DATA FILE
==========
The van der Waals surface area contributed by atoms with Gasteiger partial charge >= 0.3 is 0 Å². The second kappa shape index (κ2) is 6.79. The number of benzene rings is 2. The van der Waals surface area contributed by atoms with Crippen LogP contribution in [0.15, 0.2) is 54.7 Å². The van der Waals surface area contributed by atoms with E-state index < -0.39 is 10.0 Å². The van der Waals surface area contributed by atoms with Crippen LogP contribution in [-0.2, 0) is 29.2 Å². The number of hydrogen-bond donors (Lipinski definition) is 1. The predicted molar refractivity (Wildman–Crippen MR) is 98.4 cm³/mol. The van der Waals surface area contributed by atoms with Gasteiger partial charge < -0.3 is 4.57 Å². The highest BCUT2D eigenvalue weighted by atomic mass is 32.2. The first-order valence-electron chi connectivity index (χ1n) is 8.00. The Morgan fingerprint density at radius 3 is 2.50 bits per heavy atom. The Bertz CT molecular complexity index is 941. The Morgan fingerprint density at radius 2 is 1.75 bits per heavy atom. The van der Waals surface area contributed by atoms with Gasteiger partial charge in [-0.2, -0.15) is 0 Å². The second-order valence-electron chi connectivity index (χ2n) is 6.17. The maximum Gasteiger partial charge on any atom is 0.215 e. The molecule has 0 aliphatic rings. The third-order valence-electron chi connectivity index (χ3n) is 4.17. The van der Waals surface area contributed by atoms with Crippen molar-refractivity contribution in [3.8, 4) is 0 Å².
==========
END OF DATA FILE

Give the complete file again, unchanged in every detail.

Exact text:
The van der Waals surface area contributed by atoms with Gasteiger partial charge >= 0.3 is 0 Å². The second kappa shape index (κ2) is 6.79. The number of benzene rings is 2. The van der Waals surface area contributed by atoms with Crippen LogP contribution in [0.15, 0.2) is 54.7 Å². The van der Waals surface area contributed by atoms with E-state index < -0.39 is 10.0 Å². The van der Waals surface area contributed by atoms with Crippen LogP contribution in [-0.2, 0) is 29.2 Å². The number of hydrogen-bond donors (Lipinski definition) is 1. The predicted molar refractivity (Wildman–Crippen MR) is 98.4 cm³/mol. The van der Waals surface area contributed by atoms with Gasteiger partial charge < -0.3 is 4.57 Å². The highest BCUT2D eigenvalue weighted by atomic mass is 32.2. The first-order valence-electron chi connectivity index (χ1n) is 8.00. The Morgan fingerprint density at radius 3 is 2.50 bits per heavy atom. The Bertz CT molecular complexity index is 941. The Morgan fingerprint density at radius 2 is 1.75 bits per heavy atom. The van der Waals surface area contributed by atoms with Gasteiger partial charge in [-0.2, -0.15) is 0 Å². The second-order valence-electron chi connectivity index (χ2n) is 6.17. The maximum Gasteiger partial charge on any atom is 0.215 e. The molecule has 0 aliphatic rings. The third-order valence-electron chi connectivity index (χ3n) is 4.17. The van der Waals surface area contributed by atoms with Crippen molar-refractivity contribution in [3.8, 4) is 0 Å².